Tackling the most disturbing divine command
THE BINDING of Isaac, Abraham’s near-sacrifice of his son, is one of the Bible’s most iconic episodes. It is read from the Torah over the High Holy Days and even in the daily morning liturgy in some prayer books. Traditionally, the Akedah, as it is called in Hebrew, stands as an emblem of heroic devotion, of selfless obedience to the call of God.
But nagging doubts remain. Why would God want to test the patriarch to the point of asking him to yield up his son? Why did Abraham, who boldly challenged God over the destruction of Sodom and Gomorrah, remain mute in the face of such a monstrous request?
Into the fertile territory between religious idealism and human misgiving steps American creative writing profes- sor James Goodman. He delves into the treatment of the story down the ages — how it was explained and referenced in the Talmud and apocrypha, by Christian commentators and Muslim exegetes, in medieval mystery plays and baroque paintings, through to the philosopher Soren Kierkegaard, the novelist A B Yehoshua and even Bob Dylan. This is no dispassionate academic analysis. The clue is in the book’s sub-title: The Story of a Story. It is a personal reflection by a writer on a story he finds compellingandtroubling and whose different interpretations he grapples with as he comes upon “familiar scenes in fresh ways”.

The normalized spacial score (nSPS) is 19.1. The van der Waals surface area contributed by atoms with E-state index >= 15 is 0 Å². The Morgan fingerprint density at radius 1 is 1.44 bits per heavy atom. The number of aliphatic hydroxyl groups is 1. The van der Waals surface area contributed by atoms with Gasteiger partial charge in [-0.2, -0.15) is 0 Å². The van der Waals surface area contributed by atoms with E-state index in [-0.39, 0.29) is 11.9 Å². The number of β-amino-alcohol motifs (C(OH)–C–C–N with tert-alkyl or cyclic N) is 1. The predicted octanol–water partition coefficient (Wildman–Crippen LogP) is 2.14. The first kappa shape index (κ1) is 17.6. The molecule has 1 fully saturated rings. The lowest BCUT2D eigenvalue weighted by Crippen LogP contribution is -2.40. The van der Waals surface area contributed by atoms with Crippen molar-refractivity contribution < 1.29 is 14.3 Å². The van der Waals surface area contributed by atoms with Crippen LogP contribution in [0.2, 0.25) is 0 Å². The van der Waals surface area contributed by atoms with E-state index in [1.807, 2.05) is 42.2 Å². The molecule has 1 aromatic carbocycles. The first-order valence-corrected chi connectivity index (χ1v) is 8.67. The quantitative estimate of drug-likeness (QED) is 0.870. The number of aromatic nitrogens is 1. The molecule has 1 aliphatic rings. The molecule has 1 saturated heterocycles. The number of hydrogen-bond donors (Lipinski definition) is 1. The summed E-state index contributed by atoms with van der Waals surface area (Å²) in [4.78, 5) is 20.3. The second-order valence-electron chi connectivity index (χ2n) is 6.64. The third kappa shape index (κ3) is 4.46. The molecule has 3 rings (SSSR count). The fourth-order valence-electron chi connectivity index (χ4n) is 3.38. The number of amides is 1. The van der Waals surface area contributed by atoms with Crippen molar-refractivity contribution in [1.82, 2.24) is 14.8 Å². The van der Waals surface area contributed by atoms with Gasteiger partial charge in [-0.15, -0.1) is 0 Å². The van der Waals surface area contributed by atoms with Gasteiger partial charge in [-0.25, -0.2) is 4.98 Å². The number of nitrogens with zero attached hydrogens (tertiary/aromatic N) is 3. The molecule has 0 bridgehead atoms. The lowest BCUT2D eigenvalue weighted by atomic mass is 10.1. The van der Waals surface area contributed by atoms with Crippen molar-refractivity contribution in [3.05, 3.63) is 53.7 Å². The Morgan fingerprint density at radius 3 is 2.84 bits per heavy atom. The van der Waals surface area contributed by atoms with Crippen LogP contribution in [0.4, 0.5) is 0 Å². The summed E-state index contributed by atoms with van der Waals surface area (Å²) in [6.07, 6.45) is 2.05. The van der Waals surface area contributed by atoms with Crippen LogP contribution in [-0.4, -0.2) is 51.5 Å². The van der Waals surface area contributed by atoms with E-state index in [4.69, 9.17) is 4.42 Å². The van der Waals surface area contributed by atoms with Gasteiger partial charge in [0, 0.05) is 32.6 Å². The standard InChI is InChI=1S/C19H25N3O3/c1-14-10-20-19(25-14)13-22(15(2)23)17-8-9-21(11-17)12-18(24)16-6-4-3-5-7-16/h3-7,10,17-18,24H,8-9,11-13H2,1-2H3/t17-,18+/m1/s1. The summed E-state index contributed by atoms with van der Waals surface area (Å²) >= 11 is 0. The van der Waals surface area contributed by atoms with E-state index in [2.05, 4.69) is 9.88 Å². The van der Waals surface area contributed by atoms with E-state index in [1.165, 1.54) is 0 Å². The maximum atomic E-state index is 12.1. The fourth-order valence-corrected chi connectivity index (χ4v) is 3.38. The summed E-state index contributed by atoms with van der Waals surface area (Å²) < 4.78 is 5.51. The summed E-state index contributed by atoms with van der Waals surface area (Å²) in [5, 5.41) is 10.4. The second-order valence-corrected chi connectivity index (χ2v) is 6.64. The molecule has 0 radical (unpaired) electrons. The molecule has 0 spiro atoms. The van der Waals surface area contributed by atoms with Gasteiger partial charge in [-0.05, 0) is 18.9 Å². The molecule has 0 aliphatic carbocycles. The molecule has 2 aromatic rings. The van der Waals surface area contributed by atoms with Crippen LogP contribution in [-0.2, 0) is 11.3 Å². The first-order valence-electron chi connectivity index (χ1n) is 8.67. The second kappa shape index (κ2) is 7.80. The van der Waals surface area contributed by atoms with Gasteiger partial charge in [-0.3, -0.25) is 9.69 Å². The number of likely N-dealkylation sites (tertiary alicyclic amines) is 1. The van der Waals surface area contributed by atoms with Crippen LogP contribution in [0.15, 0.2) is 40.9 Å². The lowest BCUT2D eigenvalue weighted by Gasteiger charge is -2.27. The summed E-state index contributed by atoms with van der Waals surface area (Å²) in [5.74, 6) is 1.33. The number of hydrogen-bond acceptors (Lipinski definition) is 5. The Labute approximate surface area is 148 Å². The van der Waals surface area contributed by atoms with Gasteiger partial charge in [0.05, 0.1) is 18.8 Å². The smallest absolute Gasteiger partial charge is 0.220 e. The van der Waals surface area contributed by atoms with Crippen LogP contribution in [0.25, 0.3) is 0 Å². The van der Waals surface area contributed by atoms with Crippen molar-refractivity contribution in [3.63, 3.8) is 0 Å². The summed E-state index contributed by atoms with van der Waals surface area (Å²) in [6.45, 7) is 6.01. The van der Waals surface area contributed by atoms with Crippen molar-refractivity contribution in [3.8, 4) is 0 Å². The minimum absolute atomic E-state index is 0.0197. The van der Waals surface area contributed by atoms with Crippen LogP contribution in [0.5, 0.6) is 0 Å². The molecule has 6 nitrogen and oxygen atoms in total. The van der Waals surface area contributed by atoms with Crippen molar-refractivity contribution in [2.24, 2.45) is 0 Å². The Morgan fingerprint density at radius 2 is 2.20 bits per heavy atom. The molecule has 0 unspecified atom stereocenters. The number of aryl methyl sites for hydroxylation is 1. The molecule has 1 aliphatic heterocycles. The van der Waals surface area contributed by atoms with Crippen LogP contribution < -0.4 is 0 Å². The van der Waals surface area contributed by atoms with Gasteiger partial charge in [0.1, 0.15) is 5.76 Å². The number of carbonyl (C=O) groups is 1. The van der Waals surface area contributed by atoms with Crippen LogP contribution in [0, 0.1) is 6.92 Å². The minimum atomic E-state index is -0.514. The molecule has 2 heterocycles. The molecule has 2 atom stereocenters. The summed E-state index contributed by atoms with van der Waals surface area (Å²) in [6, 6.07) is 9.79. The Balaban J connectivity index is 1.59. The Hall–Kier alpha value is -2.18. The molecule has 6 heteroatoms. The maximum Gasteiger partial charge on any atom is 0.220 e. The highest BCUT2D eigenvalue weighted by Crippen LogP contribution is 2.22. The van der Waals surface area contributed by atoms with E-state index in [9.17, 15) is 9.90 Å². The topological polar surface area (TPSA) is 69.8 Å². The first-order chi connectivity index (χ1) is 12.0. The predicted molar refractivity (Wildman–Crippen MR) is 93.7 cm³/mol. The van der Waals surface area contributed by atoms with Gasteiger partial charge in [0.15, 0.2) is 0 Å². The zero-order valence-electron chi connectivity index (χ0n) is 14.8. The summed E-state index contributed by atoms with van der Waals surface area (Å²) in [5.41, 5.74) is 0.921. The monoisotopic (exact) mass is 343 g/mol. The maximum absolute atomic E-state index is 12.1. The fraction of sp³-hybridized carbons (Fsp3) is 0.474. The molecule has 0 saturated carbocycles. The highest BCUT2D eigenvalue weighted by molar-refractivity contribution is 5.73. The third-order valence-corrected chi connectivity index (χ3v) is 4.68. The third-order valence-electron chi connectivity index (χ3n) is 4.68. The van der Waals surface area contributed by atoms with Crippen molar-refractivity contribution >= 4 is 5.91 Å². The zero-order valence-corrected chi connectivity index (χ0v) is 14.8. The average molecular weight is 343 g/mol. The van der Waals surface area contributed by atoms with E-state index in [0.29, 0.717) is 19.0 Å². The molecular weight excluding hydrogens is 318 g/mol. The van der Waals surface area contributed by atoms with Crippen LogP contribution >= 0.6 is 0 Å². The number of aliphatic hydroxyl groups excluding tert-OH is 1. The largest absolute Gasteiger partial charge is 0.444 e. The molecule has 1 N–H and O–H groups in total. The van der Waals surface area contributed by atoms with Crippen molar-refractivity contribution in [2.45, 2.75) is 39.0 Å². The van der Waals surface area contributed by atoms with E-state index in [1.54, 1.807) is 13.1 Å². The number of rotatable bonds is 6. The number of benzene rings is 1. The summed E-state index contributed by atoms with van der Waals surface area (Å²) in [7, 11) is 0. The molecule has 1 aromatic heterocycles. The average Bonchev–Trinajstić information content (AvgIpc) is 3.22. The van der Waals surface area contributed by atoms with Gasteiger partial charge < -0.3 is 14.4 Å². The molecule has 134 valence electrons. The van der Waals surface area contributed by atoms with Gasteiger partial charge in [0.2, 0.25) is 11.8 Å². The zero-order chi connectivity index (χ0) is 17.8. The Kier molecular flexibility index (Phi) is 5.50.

At moments of great historical danger, during the Maccabean revolt or the Crusades, Isaac is the prototype for martyrdom. Christians saw him as foreshadowing Christ on the cross. While many Muslims believe it was Ishmael, not Isaac, who nearly went under his father’s knife, some accept that it was the latter (he is not named in the Quran).
Although Abraham’s test was a oneoff, never to be repeated, even some of the ancient rabbis struggled to come to terms with it.
One suggested that Abraham had got the wrong end of the stick and the command to sacrifice had never entered his Creator’s mind. The 7th-century liturgical poet Johanan Hakohen was disturbed by Abraham’s unquestioning silence. “He should have… begged to spare his only son/And save him from burning coals,” the poet wrote.
As Goodman reminds us, the original tale is recounted in just 19 verses of spare biblical prose. Writers and artists have been trying to fill in the gaps ever since. This engrossing 260-page book may have been written by a secular author but wrestling with texts is a timehonoured practice in Judaism and one which ensures that the story continues.
Simon Rocker is the JC’s Judaism editor
by 17th-century artist Filippo Abbiati
Even some ancient rabbis struggled to come to terms with it
Sacrificio di Isacco ( Binding of Isaac)